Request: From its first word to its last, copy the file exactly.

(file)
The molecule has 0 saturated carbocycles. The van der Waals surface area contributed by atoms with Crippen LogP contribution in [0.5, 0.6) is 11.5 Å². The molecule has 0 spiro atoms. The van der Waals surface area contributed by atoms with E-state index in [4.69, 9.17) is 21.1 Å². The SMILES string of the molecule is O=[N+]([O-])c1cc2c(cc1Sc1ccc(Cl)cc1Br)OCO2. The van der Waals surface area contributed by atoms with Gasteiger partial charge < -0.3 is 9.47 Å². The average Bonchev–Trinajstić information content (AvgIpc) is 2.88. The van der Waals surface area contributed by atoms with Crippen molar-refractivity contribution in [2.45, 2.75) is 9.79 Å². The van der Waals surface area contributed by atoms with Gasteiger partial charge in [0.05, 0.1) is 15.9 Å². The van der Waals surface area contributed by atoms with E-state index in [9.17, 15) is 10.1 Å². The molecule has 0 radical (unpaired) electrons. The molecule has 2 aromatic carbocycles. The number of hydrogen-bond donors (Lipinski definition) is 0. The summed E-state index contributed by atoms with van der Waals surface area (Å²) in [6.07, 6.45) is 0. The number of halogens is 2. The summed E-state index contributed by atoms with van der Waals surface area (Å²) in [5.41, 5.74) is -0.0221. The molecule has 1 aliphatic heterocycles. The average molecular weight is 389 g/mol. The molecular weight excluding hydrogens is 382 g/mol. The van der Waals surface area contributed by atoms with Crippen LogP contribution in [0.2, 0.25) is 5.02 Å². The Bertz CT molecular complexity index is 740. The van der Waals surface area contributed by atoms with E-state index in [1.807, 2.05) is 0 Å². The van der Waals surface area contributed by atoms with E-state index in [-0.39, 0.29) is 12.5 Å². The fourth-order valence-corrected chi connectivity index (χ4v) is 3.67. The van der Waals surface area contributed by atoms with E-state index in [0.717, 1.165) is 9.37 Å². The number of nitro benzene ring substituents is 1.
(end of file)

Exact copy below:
The molecule has 0 saturated carbocycles. The van der Waals surface area contributed by atoms with Crippen LogP contribution in [0.5, 0.6) is 11.5 Å². The molecule has 0 spiro atoms. The van der Waals surface area contributed by atoms with E-state index in [4.69, 9.17) is 21.1 Å². The SMILES string of the molecule is O=[N+]([O-])c1cc2c(cc1Sc1ccc(Cl)cc1Br)OCO2. The van der Waals surface area contributed by atoms with Gasteiger partial charge < -0.3 is 9.47 Å². The average Bonchev–Trinajstić information content (AvgIpc) is 2.88. The van der Waals surface area contributed by atoms with Crippen molar-refractivity contribution in [2.45, 2.75) is 9.79 Å². The van der Waals surface area contributed by atoms with Gasteiger partial charge in [0.05, 0.1) is 15.9 Å². The van der Waals surface area contributed by atoms with E-state index in [9.17, 15) is 10.1 Å². The molecule has 0 radical (unpaired) electrons. The molecule has 2 aromatic carbocycles. The number of hydrogen-bond donors (Lipinski definition) is 0. The summed E-state index contributed by atoms with van der Waals surface area (Å²) in [6.07, 6.45) is 0. The number of halogens is 2. The summed E-state index contributed by atoms with van der Waals surface area (Å²) in [5.41, 5.74) is -0.0221. The molecule has 1 aliphatic heterocycles. The average molecular weight is 389 g/mol. The molecular weight excluding hydrogens is 382 g/mol. The van der Waals surface area contributed by atoms with Crippen LogP contribution in [0.2, 0.25) is 5.02 Å². The Bertz CT molecular complexity index is 740. The van der Waals surface area contributed by atoms with E-state index in [1.807, 2.05) is 0 Å². The van der Waals surface area contributed by atoms with E-state index in [-0.39, 0.29) is 12.5 Å². The fourth-order valence-corrected chi connectivity index (χ4v) is 3.67. The van der Waals surface area contributed by atoms with E-state index in [0.717, 1.165) is 9.37 Å². The number of nitro benzene ring substituents is 1.